5) Sure God is here.  He's here in all of His creation.  He is here through His Holy Spirit.    He also communicates with those who have "ears to hear", who want to hear and won't give up until they do hear.   Believe then receive...that's how it works. 


6) This is the only logical point.  I do agree that we should not tell children to be good just because God is watching.  They have to KNOW God and know good to be good.  They have to have good role models and be taught right from wrong.  You have to have a point of reference to teach right from wrong, otherwise it is merely all random and relative. 


7) The assertion to following God and His instructions leads to narcissism is simply nonsensical.   No one who understands anything scriptural says that you can do anything you want and you are still God's top dog.  It doesn't work that way.  You are either in His camp or you are not, by your own choices.  You are responsible for the knowledge that you do have about the gospel truth.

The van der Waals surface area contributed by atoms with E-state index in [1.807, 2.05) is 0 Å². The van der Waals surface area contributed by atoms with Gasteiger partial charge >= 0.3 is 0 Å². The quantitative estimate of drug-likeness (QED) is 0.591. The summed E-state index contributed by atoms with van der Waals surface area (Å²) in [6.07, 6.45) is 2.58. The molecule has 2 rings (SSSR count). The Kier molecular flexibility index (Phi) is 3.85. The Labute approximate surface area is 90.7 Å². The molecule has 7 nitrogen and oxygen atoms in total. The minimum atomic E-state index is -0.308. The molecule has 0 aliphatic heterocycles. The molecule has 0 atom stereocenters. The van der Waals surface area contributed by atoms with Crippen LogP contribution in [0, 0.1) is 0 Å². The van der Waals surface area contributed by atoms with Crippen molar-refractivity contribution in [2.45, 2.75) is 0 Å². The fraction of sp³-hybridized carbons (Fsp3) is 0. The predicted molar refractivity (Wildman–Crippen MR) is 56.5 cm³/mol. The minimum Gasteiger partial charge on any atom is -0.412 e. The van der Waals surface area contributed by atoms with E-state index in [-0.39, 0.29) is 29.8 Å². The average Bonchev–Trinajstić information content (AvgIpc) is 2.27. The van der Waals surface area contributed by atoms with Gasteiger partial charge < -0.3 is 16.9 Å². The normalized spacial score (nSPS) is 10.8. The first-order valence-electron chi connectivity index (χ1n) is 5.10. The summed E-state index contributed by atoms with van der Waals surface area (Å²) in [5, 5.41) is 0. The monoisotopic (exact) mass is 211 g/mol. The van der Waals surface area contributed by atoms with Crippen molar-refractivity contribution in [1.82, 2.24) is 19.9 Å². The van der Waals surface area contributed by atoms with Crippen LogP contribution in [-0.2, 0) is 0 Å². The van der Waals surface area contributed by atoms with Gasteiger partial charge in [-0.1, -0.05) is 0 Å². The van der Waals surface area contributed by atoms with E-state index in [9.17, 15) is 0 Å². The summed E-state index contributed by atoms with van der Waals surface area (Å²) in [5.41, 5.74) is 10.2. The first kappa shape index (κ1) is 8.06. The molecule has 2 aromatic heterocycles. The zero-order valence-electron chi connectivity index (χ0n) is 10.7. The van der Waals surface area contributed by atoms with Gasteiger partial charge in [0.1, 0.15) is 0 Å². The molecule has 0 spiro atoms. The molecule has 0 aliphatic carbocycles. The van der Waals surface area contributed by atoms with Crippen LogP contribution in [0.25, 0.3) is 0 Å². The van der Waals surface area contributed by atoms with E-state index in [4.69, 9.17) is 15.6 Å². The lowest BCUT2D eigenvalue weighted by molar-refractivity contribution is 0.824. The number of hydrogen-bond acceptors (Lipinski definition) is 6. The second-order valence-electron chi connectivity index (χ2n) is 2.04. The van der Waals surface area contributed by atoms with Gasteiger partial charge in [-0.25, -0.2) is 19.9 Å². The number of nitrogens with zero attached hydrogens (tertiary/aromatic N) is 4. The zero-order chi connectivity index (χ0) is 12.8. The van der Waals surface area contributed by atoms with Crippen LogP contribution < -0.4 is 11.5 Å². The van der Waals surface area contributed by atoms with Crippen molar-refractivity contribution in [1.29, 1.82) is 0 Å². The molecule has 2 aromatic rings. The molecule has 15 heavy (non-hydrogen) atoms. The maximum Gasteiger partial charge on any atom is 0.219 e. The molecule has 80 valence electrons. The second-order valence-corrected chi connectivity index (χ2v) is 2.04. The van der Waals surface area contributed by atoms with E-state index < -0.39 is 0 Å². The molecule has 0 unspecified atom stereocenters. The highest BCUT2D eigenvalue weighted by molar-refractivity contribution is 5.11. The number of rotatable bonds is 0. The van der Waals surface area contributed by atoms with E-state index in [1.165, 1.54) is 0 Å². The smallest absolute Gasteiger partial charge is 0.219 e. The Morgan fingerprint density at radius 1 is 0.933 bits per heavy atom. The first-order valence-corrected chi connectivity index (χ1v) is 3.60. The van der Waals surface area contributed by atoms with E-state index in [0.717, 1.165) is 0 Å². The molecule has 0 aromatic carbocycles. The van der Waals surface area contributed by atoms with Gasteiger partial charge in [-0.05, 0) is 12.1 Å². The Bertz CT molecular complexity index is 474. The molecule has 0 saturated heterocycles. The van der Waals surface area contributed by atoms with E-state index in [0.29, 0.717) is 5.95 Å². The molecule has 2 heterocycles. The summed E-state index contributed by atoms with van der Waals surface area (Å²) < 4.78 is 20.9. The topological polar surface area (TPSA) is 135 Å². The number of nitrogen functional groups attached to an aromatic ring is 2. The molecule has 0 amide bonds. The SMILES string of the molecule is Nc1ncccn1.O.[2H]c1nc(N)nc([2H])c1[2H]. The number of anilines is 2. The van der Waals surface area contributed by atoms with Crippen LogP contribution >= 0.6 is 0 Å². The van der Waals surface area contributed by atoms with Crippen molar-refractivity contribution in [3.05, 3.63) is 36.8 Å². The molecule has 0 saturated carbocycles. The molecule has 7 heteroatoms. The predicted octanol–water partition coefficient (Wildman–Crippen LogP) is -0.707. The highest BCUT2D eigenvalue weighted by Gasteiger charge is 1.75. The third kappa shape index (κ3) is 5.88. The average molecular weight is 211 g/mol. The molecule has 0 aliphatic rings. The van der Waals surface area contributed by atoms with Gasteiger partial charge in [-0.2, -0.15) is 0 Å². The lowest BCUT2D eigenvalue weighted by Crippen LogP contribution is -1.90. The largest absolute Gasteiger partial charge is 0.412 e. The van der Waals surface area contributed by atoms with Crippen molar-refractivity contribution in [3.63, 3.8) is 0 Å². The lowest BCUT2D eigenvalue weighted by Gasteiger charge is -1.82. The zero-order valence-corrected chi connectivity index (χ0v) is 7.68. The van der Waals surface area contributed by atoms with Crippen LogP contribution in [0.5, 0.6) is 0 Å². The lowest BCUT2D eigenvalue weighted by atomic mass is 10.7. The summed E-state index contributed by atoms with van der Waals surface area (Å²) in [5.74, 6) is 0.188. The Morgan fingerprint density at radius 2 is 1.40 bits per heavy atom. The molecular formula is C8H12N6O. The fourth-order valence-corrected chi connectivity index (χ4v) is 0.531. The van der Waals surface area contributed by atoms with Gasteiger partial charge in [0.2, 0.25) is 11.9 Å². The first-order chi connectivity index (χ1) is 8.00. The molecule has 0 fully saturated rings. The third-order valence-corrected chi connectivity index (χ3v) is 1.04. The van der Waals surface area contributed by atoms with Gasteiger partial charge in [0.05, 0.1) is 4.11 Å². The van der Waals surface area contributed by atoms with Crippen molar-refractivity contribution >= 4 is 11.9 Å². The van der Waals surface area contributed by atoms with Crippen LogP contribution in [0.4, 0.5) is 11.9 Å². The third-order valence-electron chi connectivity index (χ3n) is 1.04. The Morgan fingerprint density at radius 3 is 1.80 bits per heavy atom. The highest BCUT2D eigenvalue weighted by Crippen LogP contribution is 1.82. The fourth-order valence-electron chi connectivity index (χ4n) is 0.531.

The truth is that God has given humans a purpose, but we have to find it and follow it. 


I just find it very sad that this is all she's got for her child.  And it isn't her fault, really.  It's all she's been shown and all she wants (at this moment). 

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AdellesMom
by on Jan. 17, 2013 at 2:22 AM
3 moms liked this
I like the article.

But, my kids are believers. I'm Agnostic, and I don't mind. I send them to church because it makes them happy.
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srichtermom
by on Jan. 17, 2013 at 2:25 AM

Very interesting perspective even though I don't agree with anything she has written.  I find it sad that her child is being given such negative influences as to whether to believe in God.  No one ever said God would solve all problems or that we would live in a utopian society with no one ever getting hurt just because you believe in God. 

Healthystart30
by Silver Member on Jan. 17, 2013 at 2:42 AM
1 mom liked this
I don't like articles like this, to much generalization, and it's hateful. a lot of very well adjusted good children are raised by loving Christian parents. I was raised Lutheran and I am a very good person, and thankful my mom told me that my dog went to heaven, think I might have been more heartbroken if she would have told me he was decomposing underground and that I would never see him again. I am not saying all parents should tell their children about heaven, but we should be tolerant towards people's believes if they don't hurt anyone, and if the parent believes there is heaven, how is he lying to his children? I hate how this article portrays all Christian parents, as
liars, raising narcissistic children!